Xcel Energy's Riverside Power Plant in northeast Minneapolis has been producing electricity on the edge of the Mississippi since 1911.
After burning coal for almost a century, in 2009 it switched to natural gas. Instead of the 121 pounds of mercury released into the atmosphere each year by the Riverside plant, it now emits zero.
Riverside is one of three plants in the metro area that Xcel improved as part of its Metro Emissions Reductions Project.
"We at Xcel Energy recognize and really appreciate the partnerships among regulators, utilities, customers, environmental advocates and other stakeholders that made possible the significant reductions in mercury in the state of Minnesota," said Xcel Energy Regional Vice President Laura McCarten.
Minnesota Power in northeastern Minnesota is targeting several of its plants and has already reduced its mercury emissions by 70 percent.
Minnesota Pollution Control Agency commissioner John Linc Stine called the state's progress on mercury a "remarkable achievement." In 2006, state lawmakers, energy companies and environmentalists worked to pass the Mercury Reduction Act, which set targets to lower mercury emissions.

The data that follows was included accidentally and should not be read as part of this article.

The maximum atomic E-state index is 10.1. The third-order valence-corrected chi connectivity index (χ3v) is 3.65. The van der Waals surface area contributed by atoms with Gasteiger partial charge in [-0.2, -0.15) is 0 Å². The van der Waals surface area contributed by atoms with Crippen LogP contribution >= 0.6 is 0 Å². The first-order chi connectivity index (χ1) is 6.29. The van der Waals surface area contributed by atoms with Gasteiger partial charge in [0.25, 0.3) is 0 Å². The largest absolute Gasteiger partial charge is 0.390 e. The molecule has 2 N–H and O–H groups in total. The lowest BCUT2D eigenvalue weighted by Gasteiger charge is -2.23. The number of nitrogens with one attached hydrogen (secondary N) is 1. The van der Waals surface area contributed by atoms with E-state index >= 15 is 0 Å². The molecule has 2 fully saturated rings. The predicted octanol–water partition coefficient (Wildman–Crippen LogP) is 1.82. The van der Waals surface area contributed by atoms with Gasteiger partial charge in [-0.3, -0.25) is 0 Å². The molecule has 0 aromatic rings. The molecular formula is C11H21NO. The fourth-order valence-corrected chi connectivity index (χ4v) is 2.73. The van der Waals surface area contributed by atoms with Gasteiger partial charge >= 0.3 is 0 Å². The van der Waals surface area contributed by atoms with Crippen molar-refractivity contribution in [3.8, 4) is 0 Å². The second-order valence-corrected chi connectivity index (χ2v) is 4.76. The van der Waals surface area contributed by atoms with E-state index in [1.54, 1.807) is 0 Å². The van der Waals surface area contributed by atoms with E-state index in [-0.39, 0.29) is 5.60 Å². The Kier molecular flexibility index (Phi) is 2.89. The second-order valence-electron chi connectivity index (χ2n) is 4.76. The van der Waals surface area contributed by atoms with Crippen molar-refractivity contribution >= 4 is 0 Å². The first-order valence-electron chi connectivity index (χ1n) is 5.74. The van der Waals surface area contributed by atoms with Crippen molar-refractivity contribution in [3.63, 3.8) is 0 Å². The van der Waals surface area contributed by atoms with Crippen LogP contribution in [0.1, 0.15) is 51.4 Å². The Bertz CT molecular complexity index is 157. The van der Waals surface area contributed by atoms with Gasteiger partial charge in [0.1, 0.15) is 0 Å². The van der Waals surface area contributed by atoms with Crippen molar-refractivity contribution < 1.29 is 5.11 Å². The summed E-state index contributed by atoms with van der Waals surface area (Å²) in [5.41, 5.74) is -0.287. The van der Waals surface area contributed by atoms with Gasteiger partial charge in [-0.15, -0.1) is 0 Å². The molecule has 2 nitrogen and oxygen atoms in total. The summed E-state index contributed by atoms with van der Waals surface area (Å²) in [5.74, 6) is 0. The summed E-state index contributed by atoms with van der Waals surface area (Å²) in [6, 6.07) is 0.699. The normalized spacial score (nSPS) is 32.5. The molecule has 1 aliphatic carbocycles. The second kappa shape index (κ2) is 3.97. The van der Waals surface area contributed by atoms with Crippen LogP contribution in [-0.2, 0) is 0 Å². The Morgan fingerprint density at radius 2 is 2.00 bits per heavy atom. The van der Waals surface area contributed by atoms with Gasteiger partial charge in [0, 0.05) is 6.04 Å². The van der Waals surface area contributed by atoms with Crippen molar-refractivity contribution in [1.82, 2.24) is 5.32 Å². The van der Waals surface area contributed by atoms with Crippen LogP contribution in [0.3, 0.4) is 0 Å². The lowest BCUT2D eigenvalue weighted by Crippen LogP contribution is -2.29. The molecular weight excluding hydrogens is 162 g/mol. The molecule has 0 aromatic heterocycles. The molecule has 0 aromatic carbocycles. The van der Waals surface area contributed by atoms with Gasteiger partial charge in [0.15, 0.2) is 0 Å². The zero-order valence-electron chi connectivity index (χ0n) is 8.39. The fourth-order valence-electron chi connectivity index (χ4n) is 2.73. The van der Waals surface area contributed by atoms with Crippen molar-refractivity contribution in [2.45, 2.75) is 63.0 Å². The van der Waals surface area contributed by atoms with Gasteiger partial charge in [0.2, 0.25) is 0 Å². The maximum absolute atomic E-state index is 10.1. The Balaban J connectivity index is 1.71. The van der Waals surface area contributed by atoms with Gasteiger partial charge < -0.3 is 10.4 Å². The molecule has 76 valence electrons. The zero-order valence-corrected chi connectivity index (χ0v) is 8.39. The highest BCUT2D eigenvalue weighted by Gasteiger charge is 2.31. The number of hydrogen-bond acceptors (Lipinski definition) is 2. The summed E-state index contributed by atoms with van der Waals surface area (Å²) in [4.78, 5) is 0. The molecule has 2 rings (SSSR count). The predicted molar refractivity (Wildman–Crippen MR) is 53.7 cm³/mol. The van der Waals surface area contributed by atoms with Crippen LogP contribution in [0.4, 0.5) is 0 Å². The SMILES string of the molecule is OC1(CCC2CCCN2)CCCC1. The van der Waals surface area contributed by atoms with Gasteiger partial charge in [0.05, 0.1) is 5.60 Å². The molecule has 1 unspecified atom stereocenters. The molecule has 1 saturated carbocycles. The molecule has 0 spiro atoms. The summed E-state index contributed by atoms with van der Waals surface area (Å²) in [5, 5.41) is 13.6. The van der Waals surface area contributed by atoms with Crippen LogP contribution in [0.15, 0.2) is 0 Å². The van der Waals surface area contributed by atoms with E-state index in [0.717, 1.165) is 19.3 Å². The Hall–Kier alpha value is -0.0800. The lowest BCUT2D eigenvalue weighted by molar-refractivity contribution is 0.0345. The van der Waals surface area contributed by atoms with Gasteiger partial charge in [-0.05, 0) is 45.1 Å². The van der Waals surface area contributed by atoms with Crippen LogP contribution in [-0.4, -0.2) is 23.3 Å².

Emissions from power companies are less than half what they were a decade ago, and will drop even more sharply by 2016, Stine said.
"We saw the data come together in such an impressive fashion that we felt like this is a good news story for the state," Stine said. "We want to get people focused on the future as well."
The MPCA is also working to reduce mercury emissions in the taconite industry and various other sources. Mercury is found in dental fillings, old thermostats, car parts, school chemistry labs, even cremation.
The MPCA said mercury levels in fish have been dropping, though not enough to lift fish consumption advisories. That's because the MPCA estimates 90 percent of mercury that falls into Minnesota lakes comes from out of state. Some of that occurs naturally around the world — mercury is spewed out by volcanoes. But much of it comes from growing economies in China and India that burn more coal.
Minnesota's progress on mercury may do more than simply reduce the fraction of mercury the state puts out, said Bill Grant, Department of Commerce deputy commissioner.
"By showing leadership on this issue, Minnesota has demonstrated that such reductions are possible, leading other states and now the federal government to follow," Grant said.
State leaders say Minnesota is ahead of new EPA requirements and could point the way to global reductions down the road.